The Effect Of Gender Roles Of Male Physicians And Female Midwives

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Effect of Gender Roles in Male Physicians and Female Midwives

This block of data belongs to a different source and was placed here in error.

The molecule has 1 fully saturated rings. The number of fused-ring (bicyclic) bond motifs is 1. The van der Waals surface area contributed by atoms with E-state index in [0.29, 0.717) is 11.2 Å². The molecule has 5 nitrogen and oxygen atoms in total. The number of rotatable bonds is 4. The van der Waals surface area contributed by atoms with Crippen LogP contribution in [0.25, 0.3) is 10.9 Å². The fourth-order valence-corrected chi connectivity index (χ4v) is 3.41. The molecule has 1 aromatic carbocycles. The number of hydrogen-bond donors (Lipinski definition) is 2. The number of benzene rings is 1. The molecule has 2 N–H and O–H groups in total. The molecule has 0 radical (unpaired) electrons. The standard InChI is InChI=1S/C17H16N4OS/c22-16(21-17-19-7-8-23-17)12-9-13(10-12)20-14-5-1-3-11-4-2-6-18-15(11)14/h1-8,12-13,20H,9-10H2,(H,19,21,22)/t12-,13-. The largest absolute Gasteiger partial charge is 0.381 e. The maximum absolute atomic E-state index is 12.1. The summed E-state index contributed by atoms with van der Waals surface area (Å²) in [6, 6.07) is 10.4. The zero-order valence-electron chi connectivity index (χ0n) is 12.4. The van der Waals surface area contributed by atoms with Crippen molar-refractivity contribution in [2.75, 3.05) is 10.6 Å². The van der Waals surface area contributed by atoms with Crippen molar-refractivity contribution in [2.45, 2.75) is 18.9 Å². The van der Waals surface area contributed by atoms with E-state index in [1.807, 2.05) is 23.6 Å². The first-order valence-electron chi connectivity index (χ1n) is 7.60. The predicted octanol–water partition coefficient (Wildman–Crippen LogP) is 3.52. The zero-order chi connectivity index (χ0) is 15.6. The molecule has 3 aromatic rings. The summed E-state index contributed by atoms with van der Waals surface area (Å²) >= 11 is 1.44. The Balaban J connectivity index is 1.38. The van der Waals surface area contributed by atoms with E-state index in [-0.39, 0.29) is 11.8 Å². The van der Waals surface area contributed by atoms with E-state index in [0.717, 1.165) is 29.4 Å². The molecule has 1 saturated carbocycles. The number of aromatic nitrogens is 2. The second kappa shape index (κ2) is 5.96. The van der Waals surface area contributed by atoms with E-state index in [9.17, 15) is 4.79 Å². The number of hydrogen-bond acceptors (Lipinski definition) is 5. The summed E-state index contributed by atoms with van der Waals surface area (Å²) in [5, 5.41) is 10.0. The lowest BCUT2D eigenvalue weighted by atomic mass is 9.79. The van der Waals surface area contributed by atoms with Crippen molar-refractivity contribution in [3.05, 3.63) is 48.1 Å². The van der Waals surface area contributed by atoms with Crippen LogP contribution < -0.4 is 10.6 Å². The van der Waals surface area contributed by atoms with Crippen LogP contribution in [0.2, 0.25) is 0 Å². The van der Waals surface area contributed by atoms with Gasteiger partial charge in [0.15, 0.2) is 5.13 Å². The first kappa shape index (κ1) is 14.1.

In past centuries, only women attended to women during childbirth. Men were usually not involved, unless they were needed for their strength or other emergencies. However, with the medicalization of childbirth, the presence of male physicians emerged. By the 19th century, tensions between male physicians and midwives heightened as male physicians began to introduce new techniques and anatomical knowledge that interfered with the traditional social birthing process. Much of this tension rose from the gender roles that categorized the work and success of men and women within the work of childbirth. In A Midwife’s Tale, Laurel Ulrich explores Martha’s diary to present the challenges midwives faced during the late 18th century. Midwives, such as Martha Ballard, were challenged by male physicians and diverged from the style of their work because of the perception that omen were considered more emotional, nurturing, and social in their work while men were more knowledgeable of science, anatomy, and new tools. Ulrich writes that female midwives, such as Martha, were viewed to be more nurturing and caring towards their patients than their male competition. Female midwives considered birth as a natural process, uncomfortable and frightening, rather than a medical event that must be studied closely. Therefore, female midwives were able to respect the intimacy between their work and the birthing process. For example,
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